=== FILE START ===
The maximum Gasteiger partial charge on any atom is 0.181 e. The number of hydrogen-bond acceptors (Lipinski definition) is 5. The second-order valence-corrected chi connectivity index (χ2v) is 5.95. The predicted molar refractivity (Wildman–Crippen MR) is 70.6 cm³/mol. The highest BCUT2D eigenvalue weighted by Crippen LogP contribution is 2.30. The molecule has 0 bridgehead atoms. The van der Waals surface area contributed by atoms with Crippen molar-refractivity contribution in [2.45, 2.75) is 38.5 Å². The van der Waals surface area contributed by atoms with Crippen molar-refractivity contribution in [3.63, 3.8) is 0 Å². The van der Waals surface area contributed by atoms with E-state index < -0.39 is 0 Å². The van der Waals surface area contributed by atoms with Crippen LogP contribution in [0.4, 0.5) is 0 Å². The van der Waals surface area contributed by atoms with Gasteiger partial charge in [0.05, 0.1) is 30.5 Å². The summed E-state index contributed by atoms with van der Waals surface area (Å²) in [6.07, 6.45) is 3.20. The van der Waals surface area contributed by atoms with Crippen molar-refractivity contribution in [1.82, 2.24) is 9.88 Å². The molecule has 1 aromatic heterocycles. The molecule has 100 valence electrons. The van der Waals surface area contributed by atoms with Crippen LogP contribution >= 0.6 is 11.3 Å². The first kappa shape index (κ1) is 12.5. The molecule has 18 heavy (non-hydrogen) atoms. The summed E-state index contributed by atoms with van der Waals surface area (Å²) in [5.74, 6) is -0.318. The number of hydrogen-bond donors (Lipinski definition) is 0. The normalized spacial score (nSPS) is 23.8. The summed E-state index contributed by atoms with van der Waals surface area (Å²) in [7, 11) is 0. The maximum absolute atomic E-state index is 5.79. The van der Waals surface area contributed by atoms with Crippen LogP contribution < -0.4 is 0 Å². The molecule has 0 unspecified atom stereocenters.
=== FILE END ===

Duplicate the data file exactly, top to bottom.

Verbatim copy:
The maximum Gasteiger partial charge on any atom is 0.181 e. The number of hydrogen-bond acceptors (Lipinski definition) is 5. The second-order valence-corrected chi connectivity index (χ2v) is 5.95. The predicted molar refractivity (Wildman–Crippen MR) is 70.6 cm³/mol. The highest BCUT2D eigenvalue weighted by Crippen LogP contribution is 2.30. The molecule has 0 bridgehead atoms. The van der Waals surface area contributed by atoms with Crippen molar-refractivity contribution in [2.45, 2.75) is 38.5 Å². The van der Waals surface area contributed by atoms with Crippen molar-refractivity contribution in [3.63, 3.8) is 0 Å². The van der Waals surface area contributed by atoms with E-state index < -0.39 is 0 Å². The van der Waals surface area contributed by atoms with Crippen LogP contribution in [0.4, 0.5) is 0 Å². The van der Waals surface area contributed by atoms with Gasteiger partial charge in [0.05, 0.1) is 30.5 Å². The summed E-state index contributed by atoms with van der Waals surface area (Å²) in [6.07, 6.45) is 3.20. The van der Waals surface area contributed by atoms with Crippen molar-refractivity contribution in [1.82, 2.24) is 9.88 Å². The molecule has 1 aromatic heterocycles. The molecule has 100 valence electrons. The van der Waals surface area contributed by atoms with Crippen LogP contribution >= 0.6 is 11.3 Å². The first kappa shape index (κ1) is 12.5. The molecule has 18 heavy (non-hydrogen) atoms. The summed E-state index contributed by atoms with van der Waals surface area (Å²) in [5.74, 6) is -0.318. The number of hydrogen-bond donors (Lipinski definition) is 0. The normalized spacial score (nSPS) is 23.8. The summed E-state index contributed by atoms with van der Waals surface area (Å²) in [7, 11) is 0. The maximum absolute atomic E-state index is 5.79. The van der Waals surface area contributed by atoms with Crippen LogP contribution < -0.4 is 0 Å². The molecule has 0 unspecified atom stereocenters.